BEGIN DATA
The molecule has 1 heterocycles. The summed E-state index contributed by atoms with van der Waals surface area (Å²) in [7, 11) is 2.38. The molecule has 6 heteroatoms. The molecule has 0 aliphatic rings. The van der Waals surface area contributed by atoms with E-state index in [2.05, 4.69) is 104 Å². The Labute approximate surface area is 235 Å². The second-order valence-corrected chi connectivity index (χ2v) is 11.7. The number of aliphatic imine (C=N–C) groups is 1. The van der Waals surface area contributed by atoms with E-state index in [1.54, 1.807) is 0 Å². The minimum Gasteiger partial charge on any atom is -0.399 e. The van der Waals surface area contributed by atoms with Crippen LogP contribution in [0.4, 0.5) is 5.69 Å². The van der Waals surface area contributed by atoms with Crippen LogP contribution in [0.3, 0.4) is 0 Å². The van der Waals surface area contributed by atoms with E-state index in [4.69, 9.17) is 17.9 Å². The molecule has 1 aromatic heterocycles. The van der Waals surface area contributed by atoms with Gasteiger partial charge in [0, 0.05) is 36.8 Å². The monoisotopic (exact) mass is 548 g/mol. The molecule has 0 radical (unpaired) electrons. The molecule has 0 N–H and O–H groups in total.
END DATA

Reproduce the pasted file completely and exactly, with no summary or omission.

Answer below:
The molecule has 1 heterocycles. The summed E-state index contributed by atoms with van der Waals surface area (Å²) in [7, 11) is 2.38. The molecule has 6 heteroatoms. The molecule has 0 aliphatic rings. The van der Waals surface area contributed by atoms with E-state index in [2.05, 4.69) is 104 Å². The Labute approximate surface area is 235 Å². The second-order valence-corrected chi connectivity index (χ2v) is 11.7. The number of aliphatic imine (C=N–C) groups is 1. The van der Waals surface area contributed by atoms with E-state index in [1.54, 1.807) is 0 Å². The minimum Gasteiger partial charge on any atom is -0.399 e. The van der Waals surface area contributed by atoms with Crippen LogP contribution in [0.4, 0.5) is 5.69 Å². The van der Waals surface area contributed by atoms with Crippen LogP contribution in [0.3, 0.4) is 0 Å². The van der Waals surface area contributed by atoms with E-state index in [4.69, 9.17) is 17.9 Å². The molecule has 1 aromatic heterocycles. The van der Waals surface area contributed by atoms with Gasteiger partial charge in [0, 0.05) is 36.8 Å². The monoisotopic (exact) mass is 548 g/mol. The molecule has 0 radical (unpaired) electrons. The molecule has 0 N–H and O–H groups in total.